This is the first novel in The Culture series, and the first novel published under Iain M. Banks (as opposed to his regular fiction, which is published without the middle initial). I’ve heard from multiple sources that the place to start in the series is with the second novel, The Player of Games, because this one is considered a weaker entry in the series. I guess each novel is set in the same universe but has a different cast of characters, so they can be read out of order. I decided against doing this because it just feels wrong somehow, and I figured I’d rather just get it out of the way. I’ve read a couple of his novels now, and know I like his style, so I’ll go on to read The Player of Games regardless of my opinion on this one.
Thankfully, it’s not an issue, because I was pleasantly surprised by this. My expectations were quite low going in, to be fair, which always helps. This wasn’t amazing by any means, but I did enjoy it, and it left me excited to read further. The universe is quite interesting, and his humour and love for the grotesque are definitely well present here. The plot in this was all over the place, though, and I was mainly left with the feeling that he really wanted to write about space battles and explosions. The characters and plot turns often felt like nothing more than tools to facilitate that. A large portion of this book could have been skipped without any effect on the plot or character development. But even with its flaws, it’s easy to see that there’s so much potential here for the rest of the series.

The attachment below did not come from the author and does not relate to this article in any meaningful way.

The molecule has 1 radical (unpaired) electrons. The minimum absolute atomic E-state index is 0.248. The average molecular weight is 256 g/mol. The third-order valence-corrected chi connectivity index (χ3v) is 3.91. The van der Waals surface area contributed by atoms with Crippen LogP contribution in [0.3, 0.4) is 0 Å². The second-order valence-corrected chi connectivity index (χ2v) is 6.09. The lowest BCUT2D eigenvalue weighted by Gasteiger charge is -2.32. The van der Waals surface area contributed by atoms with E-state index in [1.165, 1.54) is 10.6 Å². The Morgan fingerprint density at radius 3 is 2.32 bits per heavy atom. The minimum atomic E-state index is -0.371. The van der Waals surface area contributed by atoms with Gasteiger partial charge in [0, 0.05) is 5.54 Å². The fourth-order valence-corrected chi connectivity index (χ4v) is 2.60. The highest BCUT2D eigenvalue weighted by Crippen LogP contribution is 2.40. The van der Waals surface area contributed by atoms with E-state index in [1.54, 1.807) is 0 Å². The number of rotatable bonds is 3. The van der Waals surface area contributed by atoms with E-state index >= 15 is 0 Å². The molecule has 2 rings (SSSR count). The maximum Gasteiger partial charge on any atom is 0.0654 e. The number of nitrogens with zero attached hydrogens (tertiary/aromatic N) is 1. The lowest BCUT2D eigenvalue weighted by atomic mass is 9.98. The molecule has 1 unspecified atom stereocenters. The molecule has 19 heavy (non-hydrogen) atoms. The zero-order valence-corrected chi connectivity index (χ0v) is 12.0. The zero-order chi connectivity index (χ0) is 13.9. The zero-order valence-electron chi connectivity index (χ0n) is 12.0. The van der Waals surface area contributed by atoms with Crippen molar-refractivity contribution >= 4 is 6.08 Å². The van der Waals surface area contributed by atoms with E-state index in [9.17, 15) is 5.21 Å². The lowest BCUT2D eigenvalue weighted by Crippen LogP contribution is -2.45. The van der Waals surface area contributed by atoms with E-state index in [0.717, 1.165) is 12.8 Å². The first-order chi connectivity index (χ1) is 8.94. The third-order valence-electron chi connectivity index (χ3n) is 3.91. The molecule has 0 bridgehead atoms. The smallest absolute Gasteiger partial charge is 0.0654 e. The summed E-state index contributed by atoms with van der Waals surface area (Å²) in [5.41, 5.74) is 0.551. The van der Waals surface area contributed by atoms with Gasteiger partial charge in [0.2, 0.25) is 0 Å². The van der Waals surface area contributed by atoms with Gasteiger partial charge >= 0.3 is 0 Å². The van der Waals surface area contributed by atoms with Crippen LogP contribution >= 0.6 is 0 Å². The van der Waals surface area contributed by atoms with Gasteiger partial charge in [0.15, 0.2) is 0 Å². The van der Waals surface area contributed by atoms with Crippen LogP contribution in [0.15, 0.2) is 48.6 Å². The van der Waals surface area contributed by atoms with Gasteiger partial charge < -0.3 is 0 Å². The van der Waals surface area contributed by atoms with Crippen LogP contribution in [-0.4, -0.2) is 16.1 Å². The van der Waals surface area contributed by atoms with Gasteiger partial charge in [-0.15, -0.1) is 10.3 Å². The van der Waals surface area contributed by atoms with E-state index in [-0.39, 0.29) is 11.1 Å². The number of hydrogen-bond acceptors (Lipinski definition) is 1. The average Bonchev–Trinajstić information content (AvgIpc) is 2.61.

There are two warring faction in this universe. The first is the Culture, a hedonistic society consisting of a mix of humanoids, aliens and cognitive computers. Their advanced computers manage the society’s economy, so the people are left to their own desires, to pursue their hobbies and passions as they see fit without having to do work they don’t enjoy. There wasn’t too much of a glimpse inside the Culture in this book, but I imagine the rest of the series deals with the advantages and problems that such a society could bring. The other faction is the Idirans, a militaristic and highly religious race. Their aggressive expansion in the universe is the cause of the Idiran-Culture War.
Many other races have been pulled into both sides of the war. The main character in this book is Horza, a Changer that can slowly transform his body, from outward appearance to the muscle structure and bones, over the course of days. Changers also have full control over how their body functions, feeling pain and producing sweat for example, and can administer poison through their spittle and nails. I’m not sure if they’re a throw-away race for this novel or not, but they were pretty interesting. Horza has been hired by the Idirans to retrieve a Culture Mind, one of their super-intelligent sentient computers. I heard an interview where Banks described the plot as a group of pirates travelling to a far-off land to retrieve a buried treasure, which is really what it boils down to.
It’s interesting that he wrote this from the viewpoint of an outside character, neither Culture nor Idiran, and then went on to apparently write the rest of the series from the Culture’s side. I feel like coming back to this novel, after having read the others, would really feel out of place. It seems most people feel this is a bad place to start, since it gives a false impression of the series. It may in terms of quality, I don’t know as I haven’t read on yet, but I think as an introduction to the universe it works quite well. The setting, the races, the politics, and the technology are full of really interesting ideas, so I’ll be looking to see if that creativity makes its way into the plot in the next of the series.